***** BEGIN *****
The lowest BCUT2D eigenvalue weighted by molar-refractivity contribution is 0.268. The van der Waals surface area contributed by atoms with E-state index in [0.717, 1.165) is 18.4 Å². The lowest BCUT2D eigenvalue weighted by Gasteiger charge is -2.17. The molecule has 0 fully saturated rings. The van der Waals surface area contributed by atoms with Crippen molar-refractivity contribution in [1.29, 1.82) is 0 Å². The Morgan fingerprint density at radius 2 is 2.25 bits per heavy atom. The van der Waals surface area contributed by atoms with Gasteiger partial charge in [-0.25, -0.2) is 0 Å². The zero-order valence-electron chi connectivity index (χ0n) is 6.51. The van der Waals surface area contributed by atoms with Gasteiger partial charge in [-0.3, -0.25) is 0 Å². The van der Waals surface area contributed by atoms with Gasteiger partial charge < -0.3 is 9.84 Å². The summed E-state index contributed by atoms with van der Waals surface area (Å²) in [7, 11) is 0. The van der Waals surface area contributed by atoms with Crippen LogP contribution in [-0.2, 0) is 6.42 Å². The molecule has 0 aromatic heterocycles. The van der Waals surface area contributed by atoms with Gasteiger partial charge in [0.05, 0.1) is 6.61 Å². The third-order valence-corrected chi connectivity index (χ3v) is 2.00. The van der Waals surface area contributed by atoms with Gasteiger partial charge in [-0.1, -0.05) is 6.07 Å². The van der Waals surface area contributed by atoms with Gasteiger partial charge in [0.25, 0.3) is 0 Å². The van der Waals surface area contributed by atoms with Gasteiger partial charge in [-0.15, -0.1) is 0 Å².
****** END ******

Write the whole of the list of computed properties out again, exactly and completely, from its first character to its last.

The lowest BCUT2D eigenvalue weighted by molar-refractivity contribution is 0.268. The van der Waals surface area contributed by atoms with E-state index in [0.717, 1.165) is 18.4 Å². The lowest BCUT2D eigenvalue weighted by Gasteiger charge is -2.17. The molecule has 0 fully saturated rings. The van der Waals surface area contributed by atoms with Crippen molar-refractivity contribution in [1.29, 1.82) is 0 Å². The Morgan fingerprint density at radius 2 is 2.25 bits per heavy atom. The van der Waals surface area contributed by atoms with Gasteiger partial charge in [-0.25, -0.2) is 0 Å². The zero-order valence-electron chi connectivity index (χ0n) is 6.51. The van der Waals surface area contributed by atoms with Gasteiger partial charge in [-0.3, -0.25) is 0 Å². The van der Waals surface area contributed by atoms with Gasteiger partial charge < -0.3 is 9.84 Å². The summed E-state index contributed by atoms with van der Waals surface area (Å²) in [7, 11) is 0. The van der Waals surface area contributed by atoms with Crippen LogP contribution in [-0.2, 0) is 6.42 Å². The molecule has 0 aromatic heterocycles. The van der Waals surface area contributed by atoms with Gasteiger partial charge in [0.05, 0.1) is 6.61 Å². The third-order valence-corrected chi connectivity index (χ3v) is 2.00. The van der Waals surface area contributed by atoms with Gasteiger partial charge in [-0.1, -0.05) is 6.07 Å². The van der Waals surface area contributed by atoms with Gasteiger partial charge in [0.25, 0.3) is 0 Å². The van der Waals surface area contributed by atoms with Gasteiger partial charge in [-0.15, -0.1) is 0 Å².